Alison Krauss songs brought bluegrass to a new audience.
With her unique bluegrass twang, superb fiddle skills, and angelic voice combined with her warm personality, Krauss is one of country music’s most enduring and cherished artists. She helped bring bluegrass to a new audience with music that stayed true to the roots of the style, at the same time adding appeal for country and pop audiences.
With more than twenty-five singles to her credit, Krauss has released some of the best country songs of the past two decades. These ten songs are her very best.
10. It’s Goodbye and So Long To You
From: Lonely Runs Both Ways (2004)
One of Alison Krauss’s most emotional performances on such a song came on “It’s Goodbye and So Long To You,” which was a stunning feature for her angelic vocal approach.
9. Every Time You Say Goodbye
From: Every Time You Say Goodbye (1992)
Released in 1992, this track heed back to the time Krauss was considered a bluegrass artist rather than a bona fide country star. The album of the same name, on which this track appeared, won the 1993 Grammy for Best Bluegrass Album. It came just two years before Krauss would storm onto the mainstream country stage with “When You Say Nothing at All.”
8. All Alone Am I
From: Windy City (2017)
Taking on a song by Brenda Lee can be a risky move for most, but Krauss doesn’t shy away from making her version of the 1962 classic. The song was actually composed by the Greek composer Manos Hadjidakis and originally recorded in Greek by Tzeni Karezi for the soundtrack of the film To nisi ton genneon or The Island of the Brave.
And Krauss’ rendition is sweet but brims with sorrow. It’s impeccable but cracks underneath the emotional weight.
From: Forget About It (1999)
Unfortunately, the song failed to chart in the United States, yet it’s the kind of song everyone could relate to, especially those who are coming off a bad breakup. Guess we could all agree that this is Krauss’ most underrated track.
6. Endless Highway
From: I’ve Got That Old Feeling (1990)
Speaking of Alison Krauss’s great song performances, this list would never be complete without taking her beautiful performance of Endless Highway album into consideration. Krauss brought the right amount of longing into the track, which was all about looking forward to the reunion she was about to make with her significant other. What makes this song even more incredible is that she was vocalizing with a veteran performer’s power when she was still a teenager.
5. Baby, Now That I’ve Found You
From: Now That I’ve Found You: A Collection (1995)
Originally recorded by The Foundations in 1967, “Baby, Now That I’ve Found You” was a country hit for Krauss, proving that her career is firmly rooted into the fast lane. Her version that was equally seductive and innocent appeared in the Australian comedy film, The Castle. It peaked at No. 49 on the Billboard Hot Country Singles & Tracks chart and won the Grammy Award for Best Female Country Vocal Performance.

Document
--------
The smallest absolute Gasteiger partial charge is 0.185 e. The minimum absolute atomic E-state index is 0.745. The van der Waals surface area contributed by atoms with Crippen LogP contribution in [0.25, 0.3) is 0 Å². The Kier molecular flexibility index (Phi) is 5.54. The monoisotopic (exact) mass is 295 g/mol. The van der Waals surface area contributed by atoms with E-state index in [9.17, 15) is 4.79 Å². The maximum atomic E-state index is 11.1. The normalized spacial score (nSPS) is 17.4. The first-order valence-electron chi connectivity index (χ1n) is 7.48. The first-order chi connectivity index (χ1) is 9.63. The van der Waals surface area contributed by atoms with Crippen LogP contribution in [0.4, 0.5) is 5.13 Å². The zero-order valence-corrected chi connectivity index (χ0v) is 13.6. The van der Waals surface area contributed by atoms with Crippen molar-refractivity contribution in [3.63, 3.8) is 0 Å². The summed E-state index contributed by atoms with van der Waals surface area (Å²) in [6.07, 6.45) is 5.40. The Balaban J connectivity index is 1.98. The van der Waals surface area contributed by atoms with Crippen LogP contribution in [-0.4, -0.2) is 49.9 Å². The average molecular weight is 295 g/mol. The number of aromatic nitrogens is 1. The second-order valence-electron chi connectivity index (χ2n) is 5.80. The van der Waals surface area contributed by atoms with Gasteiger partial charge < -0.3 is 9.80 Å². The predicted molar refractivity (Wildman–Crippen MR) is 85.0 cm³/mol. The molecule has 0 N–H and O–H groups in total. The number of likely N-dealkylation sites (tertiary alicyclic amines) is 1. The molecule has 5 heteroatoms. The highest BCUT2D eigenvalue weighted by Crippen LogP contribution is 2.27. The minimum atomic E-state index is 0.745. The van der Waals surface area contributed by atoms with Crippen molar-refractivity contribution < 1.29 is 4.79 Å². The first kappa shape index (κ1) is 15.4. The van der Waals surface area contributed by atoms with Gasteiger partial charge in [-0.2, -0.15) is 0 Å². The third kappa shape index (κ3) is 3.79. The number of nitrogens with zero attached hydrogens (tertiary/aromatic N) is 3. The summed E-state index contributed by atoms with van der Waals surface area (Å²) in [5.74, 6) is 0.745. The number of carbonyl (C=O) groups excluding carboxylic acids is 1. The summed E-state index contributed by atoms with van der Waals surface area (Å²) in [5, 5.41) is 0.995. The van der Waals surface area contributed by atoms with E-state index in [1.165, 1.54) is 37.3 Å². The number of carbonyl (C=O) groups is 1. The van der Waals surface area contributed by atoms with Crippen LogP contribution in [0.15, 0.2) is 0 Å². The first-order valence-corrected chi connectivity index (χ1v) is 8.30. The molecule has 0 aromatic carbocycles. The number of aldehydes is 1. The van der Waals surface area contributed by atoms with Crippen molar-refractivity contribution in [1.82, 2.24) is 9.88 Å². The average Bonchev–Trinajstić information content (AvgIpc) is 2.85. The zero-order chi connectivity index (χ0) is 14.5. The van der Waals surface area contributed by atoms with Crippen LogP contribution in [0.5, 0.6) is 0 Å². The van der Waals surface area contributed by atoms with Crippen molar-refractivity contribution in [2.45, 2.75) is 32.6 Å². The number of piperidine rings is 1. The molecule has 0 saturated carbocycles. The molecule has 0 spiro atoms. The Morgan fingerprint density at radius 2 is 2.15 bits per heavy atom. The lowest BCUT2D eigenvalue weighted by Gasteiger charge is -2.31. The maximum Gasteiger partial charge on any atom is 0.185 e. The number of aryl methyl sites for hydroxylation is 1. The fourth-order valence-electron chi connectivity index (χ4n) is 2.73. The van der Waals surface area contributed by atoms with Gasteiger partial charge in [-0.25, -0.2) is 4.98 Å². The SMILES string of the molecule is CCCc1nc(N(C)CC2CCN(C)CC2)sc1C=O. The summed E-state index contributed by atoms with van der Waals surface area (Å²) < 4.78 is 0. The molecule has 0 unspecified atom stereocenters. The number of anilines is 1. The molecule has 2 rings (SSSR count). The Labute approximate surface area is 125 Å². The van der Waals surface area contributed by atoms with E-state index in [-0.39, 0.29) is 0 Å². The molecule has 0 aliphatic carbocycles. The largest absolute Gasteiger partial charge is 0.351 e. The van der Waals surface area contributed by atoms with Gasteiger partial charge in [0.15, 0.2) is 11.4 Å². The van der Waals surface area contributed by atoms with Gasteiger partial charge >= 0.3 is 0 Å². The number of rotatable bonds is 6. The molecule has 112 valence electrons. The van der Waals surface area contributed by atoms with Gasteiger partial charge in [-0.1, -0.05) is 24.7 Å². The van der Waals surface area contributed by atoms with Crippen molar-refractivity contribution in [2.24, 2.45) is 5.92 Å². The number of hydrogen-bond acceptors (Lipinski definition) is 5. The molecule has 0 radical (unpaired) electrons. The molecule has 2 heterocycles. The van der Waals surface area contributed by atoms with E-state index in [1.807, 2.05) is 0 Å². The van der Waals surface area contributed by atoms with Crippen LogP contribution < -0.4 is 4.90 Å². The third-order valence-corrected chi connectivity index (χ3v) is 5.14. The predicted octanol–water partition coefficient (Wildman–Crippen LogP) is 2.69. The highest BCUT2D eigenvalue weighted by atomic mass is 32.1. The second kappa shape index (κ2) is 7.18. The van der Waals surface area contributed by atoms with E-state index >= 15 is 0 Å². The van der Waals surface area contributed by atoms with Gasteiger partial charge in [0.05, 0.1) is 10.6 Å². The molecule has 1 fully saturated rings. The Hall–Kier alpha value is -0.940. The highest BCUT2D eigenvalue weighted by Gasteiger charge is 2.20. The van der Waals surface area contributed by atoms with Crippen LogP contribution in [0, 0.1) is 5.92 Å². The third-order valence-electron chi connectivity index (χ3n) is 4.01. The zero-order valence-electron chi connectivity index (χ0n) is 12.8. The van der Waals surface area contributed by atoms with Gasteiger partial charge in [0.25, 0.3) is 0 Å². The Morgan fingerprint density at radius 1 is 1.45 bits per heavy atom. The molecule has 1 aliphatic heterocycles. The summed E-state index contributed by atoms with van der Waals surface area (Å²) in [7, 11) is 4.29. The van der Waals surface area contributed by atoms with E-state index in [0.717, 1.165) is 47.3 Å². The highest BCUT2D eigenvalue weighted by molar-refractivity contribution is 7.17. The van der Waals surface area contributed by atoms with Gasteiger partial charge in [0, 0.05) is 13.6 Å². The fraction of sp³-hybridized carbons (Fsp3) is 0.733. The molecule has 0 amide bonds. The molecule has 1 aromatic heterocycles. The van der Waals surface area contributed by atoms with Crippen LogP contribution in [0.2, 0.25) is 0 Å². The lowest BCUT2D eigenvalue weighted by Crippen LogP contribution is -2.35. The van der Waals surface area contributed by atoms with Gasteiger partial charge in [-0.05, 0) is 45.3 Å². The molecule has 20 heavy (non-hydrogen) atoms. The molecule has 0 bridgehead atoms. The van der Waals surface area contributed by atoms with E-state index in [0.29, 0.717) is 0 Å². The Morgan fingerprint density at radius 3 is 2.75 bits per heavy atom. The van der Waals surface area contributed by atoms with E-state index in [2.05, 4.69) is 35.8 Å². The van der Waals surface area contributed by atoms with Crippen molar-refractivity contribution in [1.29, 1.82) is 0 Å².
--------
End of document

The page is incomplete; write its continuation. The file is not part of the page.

4. Down to the River to Pray
From: ‘O Brother, Where Art Thou?’ soundtrack (2000)
Described as an African-American spiritual, Christian folk hymn, an Appalachian song, and a southern gospel song, “Down to the River to Pray” has an unknown origin. The song is believed to be around for more than a century, and it experienced a resurgence in 2000 – thanks to the release of O Brother, Where Art Thou? ‘s bluegrass-heavy soundtrack.
Alison Krauss’ angelic voice is absolutely perfect for the classic hymn, and it has been credited to the song’s mainstream success.
3. Let Me Touch You for Awhile
From: ‘New Favorite’ (2001)
“Let Me Touch You for Awhile” was released with Krauss’ longtime band, Union Station. This love song may be sultry, but Kraus’ angelic voice somewhat belies it all.
2. Whiskey Lullaby
From: ‘Mud on the Tires’ (2003)
This duet with Brad Paisley is as depressing as it is iconic. The song tells a tale of a couple who went through a sudden, painful separation that led both of them to alcoholism and eventually drinking themselves to death: first, the broken-hearted man and later the woman, who felt guilty for the man’s death.
Indeed, “Whiskey Lullaby” contains all the necessary elements for a beautiful yet sad country song — drinking, misery, and death. It peaked at No. 3 on the Billboard Hot Country Songs charts and even made a crossover appearance on the Billboard Hot 100 before it was certified double platinum. In 2005, the song won the CMA Awards’ Song of the Year.
But according to its songwriter Jon Randall, the song was written “for one person to sing all the way through and tell the story.” It was actually Paisley who thought it would be great if a female singer would sing the second verse. When asked who’s on his mind, Paisley said: “There’s only two people I think that could do it. Either Alison Krauss or Dolly Parton.” A few days later, Kraus’ and Paisley’s company worked things out.
1. When You Say Nothing at All
From: ‘Keith Whitley: A Tribute Album’ (1994)
Without a doubt, Alison Krauss’s rendition of “When You Say Nothing at All” is her most iconic hit. The moment the radio picked up on the song and started spinning it without any promotion from the label, we know right then and there that Krauss’ journey has just begun.
Indeed, the song became Krauss’s career-defining performance, hitting the top five on the Country Singles charts, earning the singer a Single of the Year award – among four overall wins – at the CMA Awards in 1995.
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